Dactylopterus volitans blenny

The common name blenny can easily lead to confusion among aquarists since is has been applied to a lot of different fishes from various families, including freshwater and brackish species as well as marine fish. The term blenny is often ascribed based on similar appearance and behaviour instead of actually genetic relationships.

The so called “true blennies” are found in six families:


All these families belong to the suborder Blennioidei in the order Perciformes and this suborder currently contains over 800 described species. To avoid misunderstandings, they are often referred to as blennioids rather than blennies by scientists.

Blennoids are typically small with eel-like bodies, blunt heads and big eyes and mouths. The dorsal fin is often long and the tailfin rounded. It is common for the pelvic fins to be short and slender and have a single embedded spine. In many species, the head of the blenny is equipped with “whiskers”, so called cirri.  

True blennies are popular among saltwater aquarists since they tend to be colourful and add activity to the aquarium. Male specimens are normally more colourful than the females and also larger. In some species, the male fish will change his colours during the breeding season. It is important to research the species you are interested in before you get blennies, because some species have highly territorial males.

Blennies are usually benthic, which means that they spend a lot of time near or on the bottom.
Some species will burrow in the sand or hide in empty shells or reef crevices. When kept in aquariums, blennies must be provided with suitable hiding spots. Without places to hide, the fish will become highly stressed and this increases the risk of illness.

A lot of blennies are omnivore creatures that feed on algae and tiny aquatic animals. Several species will graze the coral reef free from algae and can help you control excessive algae growth in the aquarium. Always try to mimic the natural diet of your particular blenny species in captivity. If you keep your aquarium virtually algae free, you must compensate by including algae based food and vegetables in the diet. You can for instance attach blanched romance lettuce to a stone and let your blenny “graze”.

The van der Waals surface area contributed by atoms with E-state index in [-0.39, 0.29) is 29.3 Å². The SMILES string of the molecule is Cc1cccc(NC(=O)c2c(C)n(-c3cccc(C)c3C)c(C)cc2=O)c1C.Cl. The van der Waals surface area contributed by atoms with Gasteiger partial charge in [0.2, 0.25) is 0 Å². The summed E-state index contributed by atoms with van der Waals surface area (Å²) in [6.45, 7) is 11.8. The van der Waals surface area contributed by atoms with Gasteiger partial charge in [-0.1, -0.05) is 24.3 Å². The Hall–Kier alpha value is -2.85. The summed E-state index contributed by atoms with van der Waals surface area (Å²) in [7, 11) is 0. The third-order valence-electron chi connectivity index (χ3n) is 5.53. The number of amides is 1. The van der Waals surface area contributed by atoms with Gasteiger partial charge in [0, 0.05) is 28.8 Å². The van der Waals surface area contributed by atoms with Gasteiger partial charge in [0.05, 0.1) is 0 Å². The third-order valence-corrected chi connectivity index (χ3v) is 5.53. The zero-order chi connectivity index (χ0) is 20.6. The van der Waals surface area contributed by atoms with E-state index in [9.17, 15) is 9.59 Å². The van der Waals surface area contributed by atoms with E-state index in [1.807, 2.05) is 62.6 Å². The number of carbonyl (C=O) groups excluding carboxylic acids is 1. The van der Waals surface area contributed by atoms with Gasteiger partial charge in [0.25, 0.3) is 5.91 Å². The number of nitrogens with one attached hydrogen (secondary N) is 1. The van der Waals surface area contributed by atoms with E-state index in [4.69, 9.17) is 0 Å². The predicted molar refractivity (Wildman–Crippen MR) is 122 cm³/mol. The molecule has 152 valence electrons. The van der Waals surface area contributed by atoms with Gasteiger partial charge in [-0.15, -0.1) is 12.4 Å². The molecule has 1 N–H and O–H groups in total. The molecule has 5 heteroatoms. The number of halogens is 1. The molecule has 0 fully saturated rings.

Since there are so many true blennies – as well as other species sold as blennies – it is very important to research the specific species you are interested in before you bring it home. It is impossible to provide guidelines that will be true for all blennies out there since they inhabit so many different habitats and have so many different habits. Some blennies are not even suitable for marine aquariums; they should be kept in brackish or fresh water. It is also very important to find out the maximal size of the species. Most blennies are small, but some can become over 30 cm (1 foot) in length.  

Blenny articles

Highfin Blenny – A guide to caring for Atrosalarias fuscus
Bicolor Blenny – A guide to caring for Ecsenius bicolor
Midas Blenny – A guide to caring for Ecsenius midas
Redspotted Rockskipper – A guide to caring for Istiblennius chrysospilos
Redlip Blenny – A guide to caring for Ophioblennius atlanticus
Lawnmower Blenny – A guide to caring for Salarias fasciatus


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